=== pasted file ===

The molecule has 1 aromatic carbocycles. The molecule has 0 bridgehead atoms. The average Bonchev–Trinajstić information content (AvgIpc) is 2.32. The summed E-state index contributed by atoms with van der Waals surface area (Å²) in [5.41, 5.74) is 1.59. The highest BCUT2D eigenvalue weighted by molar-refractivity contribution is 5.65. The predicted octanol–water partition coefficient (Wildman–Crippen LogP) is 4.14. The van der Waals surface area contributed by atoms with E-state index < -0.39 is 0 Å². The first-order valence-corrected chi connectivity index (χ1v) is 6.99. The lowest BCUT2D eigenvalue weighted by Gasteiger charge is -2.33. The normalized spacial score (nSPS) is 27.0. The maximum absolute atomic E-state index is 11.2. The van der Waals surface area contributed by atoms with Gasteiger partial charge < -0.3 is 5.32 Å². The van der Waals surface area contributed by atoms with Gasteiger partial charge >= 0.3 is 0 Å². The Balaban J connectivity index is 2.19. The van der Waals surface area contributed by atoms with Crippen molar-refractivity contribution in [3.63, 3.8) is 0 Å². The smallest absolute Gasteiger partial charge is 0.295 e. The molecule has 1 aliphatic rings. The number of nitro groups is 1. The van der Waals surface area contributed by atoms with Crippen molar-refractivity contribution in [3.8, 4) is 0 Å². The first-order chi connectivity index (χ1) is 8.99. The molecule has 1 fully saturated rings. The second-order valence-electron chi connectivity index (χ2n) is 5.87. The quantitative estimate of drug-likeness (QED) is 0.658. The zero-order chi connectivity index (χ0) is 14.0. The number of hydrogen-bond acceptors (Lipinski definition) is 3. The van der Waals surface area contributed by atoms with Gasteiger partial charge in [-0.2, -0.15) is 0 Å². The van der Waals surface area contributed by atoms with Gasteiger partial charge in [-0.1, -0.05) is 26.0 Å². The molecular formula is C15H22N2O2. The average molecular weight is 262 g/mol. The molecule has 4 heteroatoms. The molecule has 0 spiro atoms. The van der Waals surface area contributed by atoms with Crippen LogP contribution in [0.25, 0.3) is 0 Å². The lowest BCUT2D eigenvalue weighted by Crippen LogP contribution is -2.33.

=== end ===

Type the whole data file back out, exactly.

The molecule has 1 aromatic carbocycles. The molecule has 0 bridgehead atoms. The average Bonchev–Trinajstić information content (AvgIpc) is 2.32. The summed E-state index contributed by atoms with van der Waals surface area (Å²) in [5.41, 5.74) is 1.59. The highest BCUT2D eigenvalue weighted by molar-refractivity contribution is 5.65. The predicted octanol–water partition coefficient (Wildman–Crippen LogP) is 4.14. The van der Waals surface area contributed by atoms with E-state index < -0.39 is 0 Å². The first-order valence-corrected chi connectivity index (χ1v) is 6.99. The lowest BCUT2D eigenvalue weighted by Gasteiger charge is -2.33. The normalized spacial score (nSPS) is 27.0. The maximum absolute atomic E-state index is 11.2. The van der Waals surface area contributed by atoms with Gasteiger partial charge < -0.3 is 5.32 Å². The van der Waals surface area contributed by atoms with Gasteiger partial charge >= 0.3 is 0 Å². The Balaban J connectivity index is 2.19. The van der Waals surface area contributed by atoms with Crippen molar-refractivity contribution in [3.63, 3.8) is 0 Å². The smallest absolute Gasteiger partial charge is 0.295 e. The molecule has 1 aliphatic rings. The number of nitro groups is 1. The van der Waals surface area contributed by atoms with Crippen molar-refractivity contribution in [3.8, 4) is 0 Å². The first-order chi connectivity index (χ1) is 8.99. The molecule has 1 fully saturated rings. The second-order valence-electron chi connectivity index (χ2n) is 5.87. The quantitative estimate of drug-likeness (QED) is 0.658. The zero-order chi connectivity index (χ0) is 14.0. The number of hydrogen-bond acceptors (Lipinski definition) is 3. The van der Waals surface area contributed by atoms with Gasteiger partial charge in [-0.2, -0.15) is 0 Å². The van der Waals surface area contributed by atoms with Gasteiger partial charge in [-0.1, -0.05) is 26.0 Å². The molecular formula is C15H22N2O2. The average molecular weight is 262 g/mol. The molecule has 4 heteroatoms. The molecule has 0 spiro atoms. The van der Waals surface area contributed by atoms with Crippen LogP contribution in [0.25, 0.3) is 0 Å². The lowest BCUT2D eigenvalue weighted by Crippen LogP contribution is -2.33.